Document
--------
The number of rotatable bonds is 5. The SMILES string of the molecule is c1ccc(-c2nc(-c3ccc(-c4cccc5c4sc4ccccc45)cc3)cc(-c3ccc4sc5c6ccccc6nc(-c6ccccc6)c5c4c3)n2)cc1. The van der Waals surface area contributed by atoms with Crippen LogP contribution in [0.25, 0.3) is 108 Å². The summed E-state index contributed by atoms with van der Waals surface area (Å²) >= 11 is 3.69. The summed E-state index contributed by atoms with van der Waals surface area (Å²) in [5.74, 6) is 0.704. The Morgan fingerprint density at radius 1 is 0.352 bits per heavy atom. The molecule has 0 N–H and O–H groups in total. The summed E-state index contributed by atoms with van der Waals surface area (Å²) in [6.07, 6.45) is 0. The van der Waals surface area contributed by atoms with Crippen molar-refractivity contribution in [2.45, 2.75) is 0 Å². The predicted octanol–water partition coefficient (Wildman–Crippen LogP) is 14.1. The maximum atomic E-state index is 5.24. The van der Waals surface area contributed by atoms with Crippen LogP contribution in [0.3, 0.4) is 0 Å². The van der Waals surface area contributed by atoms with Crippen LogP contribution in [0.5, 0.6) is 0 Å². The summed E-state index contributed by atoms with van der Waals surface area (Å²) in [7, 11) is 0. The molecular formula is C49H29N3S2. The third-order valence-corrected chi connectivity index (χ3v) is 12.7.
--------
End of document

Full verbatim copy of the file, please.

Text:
The number of rotatable bonds is 5. The SMILES string of the molecule is c1ccc(-c2nc(-c3ccc(-c4cccc5c4sc4ccccc45)cc3)cc(-c3ccc4sc5c6ccccc6nc(-c6ccccc6)c5c4c3)n2)cc1. The van der Waals surface area contributed by atoms with Crippen LogP contribution in [0.25, 0.3) is 108 Å². The summed E-state index contributed by atoms with van der Waals surface area (Å²) >= 11 is 3.69. The summed E-state index contributed by atoms with van der Waals surface area (Å²) in [5.74, 6) is 0.704. The Morgan fingerprint density at radius 1 is 0.352 bits per heavy atom. The molecule has 0 N–H and O–H groups in total. The summed E-state index contributed by atoms with van der Waals surface area (Å²) in [6.07, 6.45) is 0. The van der Waals surface area contributed by atoms with Crippen molar-refractivity contribution in [2.45, 2.75) is 0 Å². The predicted octanol–water partition coefficient (Wildman–Crippen LogP) is 14.1. The maximum atomic E-state index is 5.24. The van der Waals surface area contributed by atoms with Crippen LogP contribution in [0.3, 0.4) is 0 Å². The van der Waals surface area contributed by atoms with Crippen LogP contribution in [0.5, 0.6) is 0 Å². The summed E-state index contributed by atoms with van der Waals surface area (Å²) in [7, 11) is 0. The molecular formula is C49H29N3S2. The third-order valence-corrected chi connectivity index (χ3v) is 12.7.